U.K. Band Maisha Create Intrepid Spiritual Jazz

Maisha

Photo by Sonni Rossi

When Gilles Peterson’s friends started raving to him about a U.K. jazz group named Maisha, the London-based DJ and tastemaker went to a gig at the city’s Total Refreshment Centre to check them out.

He left mightily impressed.

“What I liked was the fact they were capturing a Black Jazz, Strata-East, sort of Billy Bang, Michael White cosmic nous I wasn’t hearing anywhere else,” Peterson says from the headquarters of his label Brownswood, reeling off a list of spiritual jazz artists and labels from the ‘70s that Maisha called to mind.

Peterson recognized the group’s drummer and bandleader, 25-year-old London-based Jake Long, from the other groups Long had been playing with. Long was a mainstay in modern U.K. jazz, a scene whose key figures frequently collaborate with one another. (Brownswood’s We Out Here compilation is a handy primer for anyone looking to connect the dots.) “Jake’s not one of those pushy guys, he’s the opposite—the guy at the back, the drummer—so I didn’t really know what was going on in his mind until I started to realize that Maisha was his pet project,” Peterson says.

Later, at a meeting, Long let Peterson listen to some of the songs he’d earmarked for inclusion Maisha’s debut. Peterson knew immediately that he wanted to give the project a home on Brownswood. “He played me this album and I was like, ‘Brilliant, it’s explosive,'” Peterson says. “‘Can we put it out?’”

The resulting album, the five-track There Is A Placeis an exceptional listen. Recorded at Soup Studios in London, it’s rooted in the musicians’ unquestionable technical jazz chops, but it also conveys a sense of soul, and an atmosphere of enchantment. Long’s drumming finds its perfect match in 26-year-old saxophonist and flautist Nubya Garcia, whose early jam sessions with Long helped shaped the vibe of the band. Long and Garcia’s chemistry is augmented by Amané Suganami on keys, Twm Dylan on double bass, Shirley Tetteh on guitar, and additional percussion courtesy of Tim Doyle and Yahael Camara-Onono.

Long’s accomplished drumming underscores Maisha’s grooves; his fascination with rhythms began when his father gave him a copy of Art Blakey And The Jazz Messengers’ eponymously-titled 1959 Blue Note album. Long became infatuated with “an incredible drum solo” that Blakey plays during “Drum Thunder Suite.” “As I got more into jazz, I enjoyed the exploratory nature of the music and the improvisational side of things,” he says. “Just not doing something the same every time, keeping it really open and loose.”

That freewheeling attitude has become key to Maisha’s approach to making music. The group is comprised of musicians Long had been playing with over the years, in various outfits. The many hours spent playing together created a natural bond and empathy; Maisha songs often sprouted from experimental practice sessions, changing shape as an initial idea became twisted and fleshed out. “Osiris,” a dramatic 12-minute-long travelogue that layers Middle Eastern flourishes and lush strings over feverish, Afrobeat-inspired drums, came about while Long and Garcia were jamming together. “I was messing around and wrote the A-section melody and bassline,” he recalls. “Then she came round and we were playing over it and came up with the B-section melody.” (The song was named after Long read about the story of Osiris, the Egyptian lord of the underworld.)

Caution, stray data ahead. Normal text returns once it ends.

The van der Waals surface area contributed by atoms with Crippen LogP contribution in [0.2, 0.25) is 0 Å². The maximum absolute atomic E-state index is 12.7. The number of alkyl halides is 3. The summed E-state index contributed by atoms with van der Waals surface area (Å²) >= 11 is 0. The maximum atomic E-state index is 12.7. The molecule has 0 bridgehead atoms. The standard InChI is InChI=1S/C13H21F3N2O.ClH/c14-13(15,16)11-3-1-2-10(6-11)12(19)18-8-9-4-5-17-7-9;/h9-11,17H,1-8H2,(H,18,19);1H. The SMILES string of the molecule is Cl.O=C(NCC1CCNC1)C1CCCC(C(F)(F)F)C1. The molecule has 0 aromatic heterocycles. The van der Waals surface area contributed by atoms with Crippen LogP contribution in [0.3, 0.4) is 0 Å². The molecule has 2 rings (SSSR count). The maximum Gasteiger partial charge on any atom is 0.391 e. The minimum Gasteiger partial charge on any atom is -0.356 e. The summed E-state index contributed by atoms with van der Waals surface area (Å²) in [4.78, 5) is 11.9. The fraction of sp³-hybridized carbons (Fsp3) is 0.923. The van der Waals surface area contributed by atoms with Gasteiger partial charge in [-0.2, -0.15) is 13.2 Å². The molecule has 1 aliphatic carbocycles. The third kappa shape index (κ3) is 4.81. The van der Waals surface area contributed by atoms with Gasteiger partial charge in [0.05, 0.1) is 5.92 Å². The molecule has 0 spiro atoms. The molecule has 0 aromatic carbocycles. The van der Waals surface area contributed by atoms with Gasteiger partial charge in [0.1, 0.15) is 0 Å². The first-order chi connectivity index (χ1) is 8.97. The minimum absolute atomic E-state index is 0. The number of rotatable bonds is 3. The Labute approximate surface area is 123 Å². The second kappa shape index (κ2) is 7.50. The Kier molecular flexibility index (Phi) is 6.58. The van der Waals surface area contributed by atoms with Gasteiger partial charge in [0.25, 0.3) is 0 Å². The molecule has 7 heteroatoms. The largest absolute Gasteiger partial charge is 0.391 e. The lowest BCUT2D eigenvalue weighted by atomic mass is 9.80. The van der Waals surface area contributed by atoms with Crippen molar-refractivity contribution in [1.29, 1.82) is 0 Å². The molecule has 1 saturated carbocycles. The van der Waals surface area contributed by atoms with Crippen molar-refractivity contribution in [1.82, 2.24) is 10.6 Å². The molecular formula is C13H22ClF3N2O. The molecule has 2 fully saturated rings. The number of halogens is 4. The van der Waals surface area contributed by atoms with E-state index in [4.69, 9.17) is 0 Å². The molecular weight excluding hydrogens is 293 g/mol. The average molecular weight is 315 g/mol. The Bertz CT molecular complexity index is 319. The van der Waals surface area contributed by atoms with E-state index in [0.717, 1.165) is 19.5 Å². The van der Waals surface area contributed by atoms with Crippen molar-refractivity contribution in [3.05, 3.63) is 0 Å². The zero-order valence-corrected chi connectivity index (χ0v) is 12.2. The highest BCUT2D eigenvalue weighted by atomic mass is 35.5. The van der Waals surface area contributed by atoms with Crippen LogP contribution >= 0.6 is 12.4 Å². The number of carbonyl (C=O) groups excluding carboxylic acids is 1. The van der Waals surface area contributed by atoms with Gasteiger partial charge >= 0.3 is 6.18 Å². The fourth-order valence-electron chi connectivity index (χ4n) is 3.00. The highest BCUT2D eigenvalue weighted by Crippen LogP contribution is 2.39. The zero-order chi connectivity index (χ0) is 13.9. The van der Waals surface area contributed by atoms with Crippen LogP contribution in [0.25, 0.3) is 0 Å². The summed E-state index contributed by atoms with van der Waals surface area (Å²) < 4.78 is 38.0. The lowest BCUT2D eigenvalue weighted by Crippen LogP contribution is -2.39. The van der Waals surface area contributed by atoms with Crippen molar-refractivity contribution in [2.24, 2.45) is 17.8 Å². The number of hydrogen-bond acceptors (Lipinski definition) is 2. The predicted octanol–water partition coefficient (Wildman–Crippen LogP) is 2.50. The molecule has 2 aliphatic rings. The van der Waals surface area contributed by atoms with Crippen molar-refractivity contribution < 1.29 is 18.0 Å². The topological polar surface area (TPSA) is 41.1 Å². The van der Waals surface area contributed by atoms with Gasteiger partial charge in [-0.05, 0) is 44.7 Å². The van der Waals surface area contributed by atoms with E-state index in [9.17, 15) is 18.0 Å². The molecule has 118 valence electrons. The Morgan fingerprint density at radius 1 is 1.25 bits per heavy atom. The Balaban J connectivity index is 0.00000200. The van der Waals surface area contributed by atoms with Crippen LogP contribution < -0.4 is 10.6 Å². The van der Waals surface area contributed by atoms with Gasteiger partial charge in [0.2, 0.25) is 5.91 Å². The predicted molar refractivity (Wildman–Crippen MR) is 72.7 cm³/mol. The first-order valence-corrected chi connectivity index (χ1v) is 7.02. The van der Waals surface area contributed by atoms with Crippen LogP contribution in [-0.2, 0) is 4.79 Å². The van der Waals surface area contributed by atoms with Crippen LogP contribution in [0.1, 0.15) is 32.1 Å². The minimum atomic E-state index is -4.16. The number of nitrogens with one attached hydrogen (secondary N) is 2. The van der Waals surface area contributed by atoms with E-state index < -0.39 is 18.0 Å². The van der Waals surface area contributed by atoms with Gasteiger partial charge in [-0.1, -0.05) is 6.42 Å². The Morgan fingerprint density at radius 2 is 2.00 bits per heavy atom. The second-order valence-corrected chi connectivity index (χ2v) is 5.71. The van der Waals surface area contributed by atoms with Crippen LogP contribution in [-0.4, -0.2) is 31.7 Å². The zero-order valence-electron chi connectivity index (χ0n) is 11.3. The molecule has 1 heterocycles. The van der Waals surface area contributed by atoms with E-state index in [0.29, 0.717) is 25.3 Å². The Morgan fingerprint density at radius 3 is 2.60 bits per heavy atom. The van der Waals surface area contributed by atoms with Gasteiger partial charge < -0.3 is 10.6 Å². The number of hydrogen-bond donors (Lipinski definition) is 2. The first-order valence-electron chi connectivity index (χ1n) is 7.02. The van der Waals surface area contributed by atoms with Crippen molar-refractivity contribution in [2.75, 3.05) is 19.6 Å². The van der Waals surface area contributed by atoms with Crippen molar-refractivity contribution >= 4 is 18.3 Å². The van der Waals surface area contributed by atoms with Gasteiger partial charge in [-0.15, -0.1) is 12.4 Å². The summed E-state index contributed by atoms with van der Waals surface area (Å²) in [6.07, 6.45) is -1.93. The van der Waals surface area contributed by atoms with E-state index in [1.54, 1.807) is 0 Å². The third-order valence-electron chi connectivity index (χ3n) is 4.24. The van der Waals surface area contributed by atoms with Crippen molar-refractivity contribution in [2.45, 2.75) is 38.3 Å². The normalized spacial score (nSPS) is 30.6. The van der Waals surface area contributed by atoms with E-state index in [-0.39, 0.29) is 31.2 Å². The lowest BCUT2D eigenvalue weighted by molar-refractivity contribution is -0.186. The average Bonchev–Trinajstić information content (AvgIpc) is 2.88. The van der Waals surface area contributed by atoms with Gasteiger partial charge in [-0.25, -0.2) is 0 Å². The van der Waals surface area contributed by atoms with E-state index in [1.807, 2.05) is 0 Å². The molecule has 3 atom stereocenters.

Speaking from her home in London, Garcia adds that the track, “grew over the year in terms of how it’s changed from playing it at live gigs. A lot of gigs influence how we play stuff, like it’s always changing, and we’ve reached a very beautiful place [as a band] where it can change.” 

Maisha

Jake Long by Adama Jalloh

The musicians’ improvisational instincts make There Is A Place feel like an adventurous journey through secret lands. The album opens with the gentle, wavering blues of “Azure,” which seems to promise magic and pastoral mystery. Soon, the intensity is upped by the fiery “Eaglehurst/The Palace,” where sweeping saxophone wails and rattling rhythms feel like a jubilant gallop across wild open fields. The tone changes as “Kaa,” which recalls a lost Herbie Hancock spy movie soundtrack, the hushed pitter-patter of percussion mirroring tip-toeing footsteps. After the theatrical “Osiris,” the mood settles a bit with the title track, where shimmering cymbals, whispering flute lines, and calming piano refrains end the session on a note of bewitching serenity. These are grooves to give yourself up to and get lost in, submitting to the navigation of the band.

“I wanted everything to sound as one thing, how it might be when you listened to an album back in the day,” says Long. There’s no “direct narrative” running through the 45-minute album, but Long intended each song to be connected to each other. “Imagine yourself going on a journey, and the music’s the tool to get you from this really intense dramatic scene into something really beautiful and quiet, then taking you somewhere else.”

“It’s a little bit raw in the right places,” says Peterson. “Sometimes with studied jazz musicians, they’re too confident and they haven’t got enough of the spirit,” he continues. “There’s that ingredient missing—and that ingredient is an enthusiasm to make mistakes and then have the passion and the edge to push it on.” On There is a Place, that ingredient is front and center.

-Phillip Mlynar

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